Ellen Ullman's "Life in Code."
30 November 2020
This is now the third time I've had Ellen Ullman's book Life in Code: A Personal History of Technology, home from the library, and once again, I'm not going to finish it.
This is not because it's a bad book. I think it's actually a very good book. Unlike the last two times I've checked it out, this time I got through about 100 pages of it, and now it is overdue. (And it's perpetually on hold, so it's a popular book as well.)
Ullman (according to the book jacket), began her twenty-year programming career in the late-1970s/early-1980s. Evidently she is also the author of several novels and another well-known memoir, titled Close to the Machine: Technophilia and Its Discontents, which I'd never heard of. That makes sense, though; in 1997 I was still reading fantasy and studying film history, so the only nonfiction I read was biographies of James Dean and Montgomery Clift.
This book is a collection of pieces that have been written at various points in time; at the head of each chapter she tells you the year or the years when she first wrote it. This makes it a rather disjointed read (for me, anyway), but there's a lot here that made me go, "Oh, of course." A lot of things that bother me about our techie world, she talks about. She describes (in the 1994 chapter) how all programmers want to go "low," or "closer to the machine," so they can avoid the ridiculous work of creating systems for actual human users. She also describes a lunchroom conversation where all the techies try to figure out how long it would take to "wipe out a disease inherited recessively on the X chromosome." Eventually they get around to just killing every carrier. When she points out that that's what the Nazis did:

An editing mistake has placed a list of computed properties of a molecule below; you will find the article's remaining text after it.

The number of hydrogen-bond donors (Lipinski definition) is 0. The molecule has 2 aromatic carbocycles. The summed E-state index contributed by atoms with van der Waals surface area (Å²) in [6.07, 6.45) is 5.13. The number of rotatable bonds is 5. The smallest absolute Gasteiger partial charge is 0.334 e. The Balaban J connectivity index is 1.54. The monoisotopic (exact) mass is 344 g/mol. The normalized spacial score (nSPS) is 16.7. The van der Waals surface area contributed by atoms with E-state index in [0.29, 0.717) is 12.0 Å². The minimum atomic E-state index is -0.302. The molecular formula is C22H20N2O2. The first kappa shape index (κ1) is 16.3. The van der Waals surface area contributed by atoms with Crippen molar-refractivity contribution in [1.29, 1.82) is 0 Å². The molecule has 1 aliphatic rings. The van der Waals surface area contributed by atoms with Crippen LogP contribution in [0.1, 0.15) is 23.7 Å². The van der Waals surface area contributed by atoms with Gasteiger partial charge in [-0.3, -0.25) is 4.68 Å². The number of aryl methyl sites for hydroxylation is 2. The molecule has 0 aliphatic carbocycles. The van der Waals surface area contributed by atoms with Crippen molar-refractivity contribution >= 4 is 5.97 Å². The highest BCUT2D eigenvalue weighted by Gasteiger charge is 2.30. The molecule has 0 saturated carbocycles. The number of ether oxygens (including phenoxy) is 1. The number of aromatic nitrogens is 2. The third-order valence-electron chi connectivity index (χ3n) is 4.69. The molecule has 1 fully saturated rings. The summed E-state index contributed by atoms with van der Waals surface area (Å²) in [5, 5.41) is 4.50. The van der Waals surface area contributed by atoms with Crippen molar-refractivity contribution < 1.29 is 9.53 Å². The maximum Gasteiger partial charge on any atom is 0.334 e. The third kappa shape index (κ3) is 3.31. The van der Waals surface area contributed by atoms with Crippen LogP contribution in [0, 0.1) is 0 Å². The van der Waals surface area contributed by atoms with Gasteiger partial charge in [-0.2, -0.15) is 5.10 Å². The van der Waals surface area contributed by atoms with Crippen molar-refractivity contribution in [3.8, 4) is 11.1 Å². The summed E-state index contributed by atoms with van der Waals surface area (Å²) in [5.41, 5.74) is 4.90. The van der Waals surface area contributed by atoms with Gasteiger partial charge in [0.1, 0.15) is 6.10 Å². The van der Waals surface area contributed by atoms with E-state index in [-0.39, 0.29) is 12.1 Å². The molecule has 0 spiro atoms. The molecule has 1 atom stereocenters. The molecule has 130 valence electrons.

"They all look at me in disgust. It's the look boys give a girl who has interrupted a burping contest. One says, 'This is something my wife would say.'
When he says 'wife,' there is no love, warmth, or goodness in it. In this engineer's mouth, 'wife' means wet diapers and dirty dishes. It means someone angry with you for losing track of time and missing dinner. Someone sentimental. In his mind (for the moment), 'wife' signifies all programming-party-pooping, illogical things in the universe." (pp. 9-10.)
God. It's a good book. But you know the real reason I couldn't finish it? It made me so depressed I didn't think I could go on.
So I put it down and spent the rest of the weekend reading Agatha Raisin mysteries. I slept a lot better after those.